The fact that there is no gain for native speakers reading French names is partly owed to the fact that the margin for improvement was very small (the baseline 2 G2P system only makes seven errors in that cell, cf. also Table 14.2 ). Furthermore, the number of examples that is available for the P2P training is limited for French names. While there are 1,676 training instances for Dutch names, there are only 322 for English names, 161 for French names and 371 for NN2 names. Therefore, we performed an additional experiment in which the sets of English and French training names were extended with 684 English and 731 French names not appearing in the ASNC test set. The name set including these extensions is called ASNC + . Training on this set does lead to a performance gain for French names. Moreover, the gain for English names becomes significant at the level of p < 0. 01 (cf. Table 14.3 ).
In summary, given enough typical transcriptions to train a P2P converter, our methodology yields a statistically significant (p < 0. 01) reduction of the NER for (almost) all cells involving Dutch natives. For the utterances of non-natives the improvements are only significant at the level of p < 0. 05 for speakers whose mother tongue is covered by the acoustic model. This is not surprising, since the Dutch typical transcriptions that we used for the P2P training were not expected to represent non-native pronunciations. Larger gains are anticipated with dedicated typical training transcriptions for these cells.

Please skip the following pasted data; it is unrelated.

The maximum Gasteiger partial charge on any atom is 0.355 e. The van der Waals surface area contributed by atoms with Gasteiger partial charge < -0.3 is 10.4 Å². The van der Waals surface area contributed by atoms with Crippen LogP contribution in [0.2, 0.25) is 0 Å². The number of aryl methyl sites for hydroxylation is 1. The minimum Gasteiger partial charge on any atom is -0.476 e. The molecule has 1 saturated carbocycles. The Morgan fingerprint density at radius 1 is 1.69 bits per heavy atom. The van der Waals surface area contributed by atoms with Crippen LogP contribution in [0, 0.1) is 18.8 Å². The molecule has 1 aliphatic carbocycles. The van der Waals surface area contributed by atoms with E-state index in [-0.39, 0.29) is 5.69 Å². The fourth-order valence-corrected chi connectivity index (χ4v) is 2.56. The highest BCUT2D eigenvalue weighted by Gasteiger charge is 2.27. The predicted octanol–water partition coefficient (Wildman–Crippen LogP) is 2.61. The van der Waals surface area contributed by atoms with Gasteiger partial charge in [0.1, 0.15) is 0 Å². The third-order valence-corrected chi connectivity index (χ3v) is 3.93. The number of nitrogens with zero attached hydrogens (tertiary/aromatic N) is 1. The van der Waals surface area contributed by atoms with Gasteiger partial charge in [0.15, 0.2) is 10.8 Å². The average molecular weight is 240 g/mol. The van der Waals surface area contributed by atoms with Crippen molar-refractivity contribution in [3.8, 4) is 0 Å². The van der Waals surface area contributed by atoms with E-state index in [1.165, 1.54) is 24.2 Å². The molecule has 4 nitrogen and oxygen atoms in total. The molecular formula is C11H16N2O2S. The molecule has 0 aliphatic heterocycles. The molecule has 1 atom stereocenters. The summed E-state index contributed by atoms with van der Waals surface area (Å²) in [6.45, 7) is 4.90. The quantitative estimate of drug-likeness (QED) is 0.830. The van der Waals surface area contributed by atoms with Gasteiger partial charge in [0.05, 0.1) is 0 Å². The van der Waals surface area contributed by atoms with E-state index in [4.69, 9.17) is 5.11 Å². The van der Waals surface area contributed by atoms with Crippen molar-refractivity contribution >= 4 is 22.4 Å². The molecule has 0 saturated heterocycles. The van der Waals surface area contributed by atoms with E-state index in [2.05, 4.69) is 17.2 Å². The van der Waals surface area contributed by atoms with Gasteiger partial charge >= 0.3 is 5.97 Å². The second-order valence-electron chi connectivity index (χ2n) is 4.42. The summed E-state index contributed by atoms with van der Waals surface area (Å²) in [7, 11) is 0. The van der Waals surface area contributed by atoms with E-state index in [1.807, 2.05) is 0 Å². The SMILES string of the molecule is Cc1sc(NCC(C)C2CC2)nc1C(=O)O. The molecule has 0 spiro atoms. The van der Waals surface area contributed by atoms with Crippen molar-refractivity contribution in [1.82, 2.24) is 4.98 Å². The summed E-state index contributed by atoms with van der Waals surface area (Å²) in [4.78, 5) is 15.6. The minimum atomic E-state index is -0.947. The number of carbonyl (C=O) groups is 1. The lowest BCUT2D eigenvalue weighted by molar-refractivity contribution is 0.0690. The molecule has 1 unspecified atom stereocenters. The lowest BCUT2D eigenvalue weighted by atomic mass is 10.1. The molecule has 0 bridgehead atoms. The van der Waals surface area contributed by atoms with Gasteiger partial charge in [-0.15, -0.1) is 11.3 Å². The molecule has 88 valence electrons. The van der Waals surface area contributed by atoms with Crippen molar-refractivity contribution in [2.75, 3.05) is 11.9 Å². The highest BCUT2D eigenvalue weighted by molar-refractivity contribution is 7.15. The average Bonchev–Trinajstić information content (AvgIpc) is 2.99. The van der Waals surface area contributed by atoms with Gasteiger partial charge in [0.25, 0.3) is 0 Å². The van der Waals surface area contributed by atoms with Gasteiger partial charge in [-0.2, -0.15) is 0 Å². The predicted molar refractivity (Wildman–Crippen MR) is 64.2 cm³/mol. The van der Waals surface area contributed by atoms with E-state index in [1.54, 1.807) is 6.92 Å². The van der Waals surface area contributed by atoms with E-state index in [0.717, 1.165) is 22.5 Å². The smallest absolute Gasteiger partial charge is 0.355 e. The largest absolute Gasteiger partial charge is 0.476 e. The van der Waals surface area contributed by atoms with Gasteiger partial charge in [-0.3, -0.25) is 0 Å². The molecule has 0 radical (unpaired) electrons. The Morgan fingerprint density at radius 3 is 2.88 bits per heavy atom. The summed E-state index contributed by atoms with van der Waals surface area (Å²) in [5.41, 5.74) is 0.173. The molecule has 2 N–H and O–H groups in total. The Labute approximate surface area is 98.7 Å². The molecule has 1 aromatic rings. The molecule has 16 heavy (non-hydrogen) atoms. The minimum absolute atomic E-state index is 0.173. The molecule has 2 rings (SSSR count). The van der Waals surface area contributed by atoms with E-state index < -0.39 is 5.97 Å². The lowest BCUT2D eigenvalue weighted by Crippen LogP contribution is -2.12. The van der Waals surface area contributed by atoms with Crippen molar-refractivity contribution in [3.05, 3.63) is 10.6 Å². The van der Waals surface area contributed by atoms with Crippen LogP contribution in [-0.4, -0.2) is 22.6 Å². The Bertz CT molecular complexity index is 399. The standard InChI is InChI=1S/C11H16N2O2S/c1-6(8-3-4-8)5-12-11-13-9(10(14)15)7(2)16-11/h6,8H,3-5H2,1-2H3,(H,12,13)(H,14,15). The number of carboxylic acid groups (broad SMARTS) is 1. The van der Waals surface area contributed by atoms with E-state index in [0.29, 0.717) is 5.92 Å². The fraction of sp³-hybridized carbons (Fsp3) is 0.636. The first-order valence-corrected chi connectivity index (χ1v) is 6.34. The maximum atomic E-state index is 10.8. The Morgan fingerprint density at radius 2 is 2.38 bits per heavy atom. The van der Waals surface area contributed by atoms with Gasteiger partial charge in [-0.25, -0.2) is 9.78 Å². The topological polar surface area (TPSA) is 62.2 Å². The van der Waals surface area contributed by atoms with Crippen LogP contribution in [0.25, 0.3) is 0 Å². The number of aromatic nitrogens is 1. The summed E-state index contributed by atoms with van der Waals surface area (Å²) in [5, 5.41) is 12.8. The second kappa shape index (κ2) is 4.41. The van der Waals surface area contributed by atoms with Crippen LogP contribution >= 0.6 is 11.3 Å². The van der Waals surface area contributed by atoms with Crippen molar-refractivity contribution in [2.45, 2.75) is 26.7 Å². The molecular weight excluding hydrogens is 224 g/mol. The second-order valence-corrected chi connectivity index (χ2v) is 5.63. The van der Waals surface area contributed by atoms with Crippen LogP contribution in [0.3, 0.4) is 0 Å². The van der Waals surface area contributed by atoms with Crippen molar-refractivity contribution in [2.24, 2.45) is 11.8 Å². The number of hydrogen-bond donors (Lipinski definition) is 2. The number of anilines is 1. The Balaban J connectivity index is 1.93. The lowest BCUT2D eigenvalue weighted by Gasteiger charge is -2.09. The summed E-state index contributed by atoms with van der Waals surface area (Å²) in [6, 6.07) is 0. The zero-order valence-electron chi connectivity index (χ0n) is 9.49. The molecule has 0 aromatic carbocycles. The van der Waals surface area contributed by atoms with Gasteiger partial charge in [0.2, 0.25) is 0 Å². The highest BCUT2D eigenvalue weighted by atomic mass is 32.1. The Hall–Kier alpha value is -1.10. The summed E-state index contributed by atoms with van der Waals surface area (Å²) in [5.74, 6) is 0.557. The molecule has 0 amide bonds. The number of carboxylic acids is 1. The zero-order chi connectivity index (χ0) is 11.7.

5.3 Analysis of Recognition Improvements
Our first hypothesis concerning the good results for native speakers was that for these speakers, there is not that much variation to model within a cell. Hence, one single TY transcription target per name might be sufficient to learn good P2P converters. To verify this hypothesis we measured, per cell, the fraction of training utterances for which the auditorily verified transcription is not included in the baseline G2P lexicon. This was the case for 33 % of the utterances in cell (DU,DU), around 50 % in (DU,EN) and (DU,FR) and around 75 % in all other cells, including (DU,NN2) for which we also observed a big improvement.
The small improvement achieved for NN2 speakers reading Dutch names is owed to the fact that many NN2 speakers have a low proficiency in Dutch reading, which implies that they often produce very a-typical phonetisations. The latter are not modeled by the Dutch typical transcriptions in our lexical database. Another observation is that NN2 speakers often hesitate a lot while uttering a native name (cf. ) and these hesitations are not at all modeled either.